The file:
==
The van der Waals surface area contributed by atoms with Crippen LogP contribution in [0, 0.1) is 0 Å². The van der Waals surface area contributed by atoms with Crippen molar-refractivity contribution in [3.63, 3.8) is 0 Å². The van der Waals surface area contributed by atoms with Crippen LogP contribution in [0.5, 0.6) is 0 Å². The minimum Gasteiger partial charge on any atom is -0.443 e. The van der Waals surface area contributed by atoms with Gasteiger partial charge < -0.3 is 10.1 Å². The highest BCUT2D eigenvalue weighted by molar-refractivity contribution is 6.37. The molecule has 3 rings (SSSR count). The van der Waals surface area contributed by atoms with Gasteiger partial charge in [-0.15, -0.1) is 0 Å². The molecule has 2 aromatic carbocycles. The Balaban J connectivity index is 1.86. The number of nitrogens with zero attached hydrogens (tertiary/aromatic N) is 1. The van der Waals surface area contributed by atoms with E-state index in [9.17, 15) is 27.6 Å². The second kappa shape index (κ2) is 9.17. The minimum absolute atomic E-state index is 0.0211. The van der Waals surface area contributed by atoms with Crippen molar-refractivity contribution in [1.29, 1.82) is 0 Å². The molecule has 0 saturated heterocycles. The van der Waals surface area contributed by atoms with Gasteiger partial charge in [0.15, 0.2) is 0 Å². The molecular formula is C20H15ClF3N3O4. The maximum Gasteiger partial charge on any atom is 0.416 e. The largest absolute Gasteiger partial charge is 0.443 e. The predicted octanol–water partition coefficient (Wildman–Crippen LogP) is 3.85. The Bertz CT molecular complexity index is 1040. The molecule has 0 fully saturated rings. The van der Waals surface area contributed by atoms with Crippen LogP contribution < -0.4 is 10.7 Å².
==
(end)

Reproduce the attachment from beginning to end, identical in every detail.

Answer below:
The van der Waals surface area contributed by atoms with Crippen LogP contribution in [0, 0.1) is 0 Å². The van der Waals surface area contributed by atoms with Crippen molar-refractivity contribution in [3.63, 3.8) is 0 Å². The van der Waals surface area contributed by atoms with Crippen LogP contribution in [0.5, 0.6) is 0 Å². The minimum Gasteiger partial charge on any atom is -0.443 e. The van der Waals surface area contributed by atoms with Gasteiger partial charge < -0.3 is 10.1 Å². The highest BCUT2D eigenvalue weighted by molar-refractivity contribution is 6.37. The molecule has 3 rings (SSSR count). The van der Waals surface area contributed by atoms with Gasteiger partial charge in [-0.15, -0.1) is 0 Å². The molecule has 2 aromatic carbocycles. The Balaban J connectivity index is 1.86. The number of nitrogens with zero attached hydrogens (tertiary/aromatic N) is 1. The van der Waals surface area contributed by atoms with E-state index in [9.17, 15) is 27.6 Å². The second kappa shape index (κ2) is 9.17. The minimum absolute atomic E-state index is 0.0211. The van der Waals surface area contributed by atoms with Crippen molar-refractivity contribution in [1.29, 1.82) is 0 Å². The molecule has 0 saturated heterocycles. The van der Waals surface area contributed by atoms with Gasteiger partial charge in [0.15, 0.2) is 0 Å². The molecular formula is C20H15ClF3N3O4. The maximum Gasteiger partial charge on any atom is 0.416 e. The largest absolute Gasteiger partial charge is 0.443 e. The predicted octanol–water partition coefficient (Wildman–Crippen LogP) is 3.85. The Bertz CT molecular complexity index is 1040. The molecule has 0 fully saturated rings. The van der Waals surface area contributed by atoms with Crippen LogP contribution < -0.4 is 10.7 Å².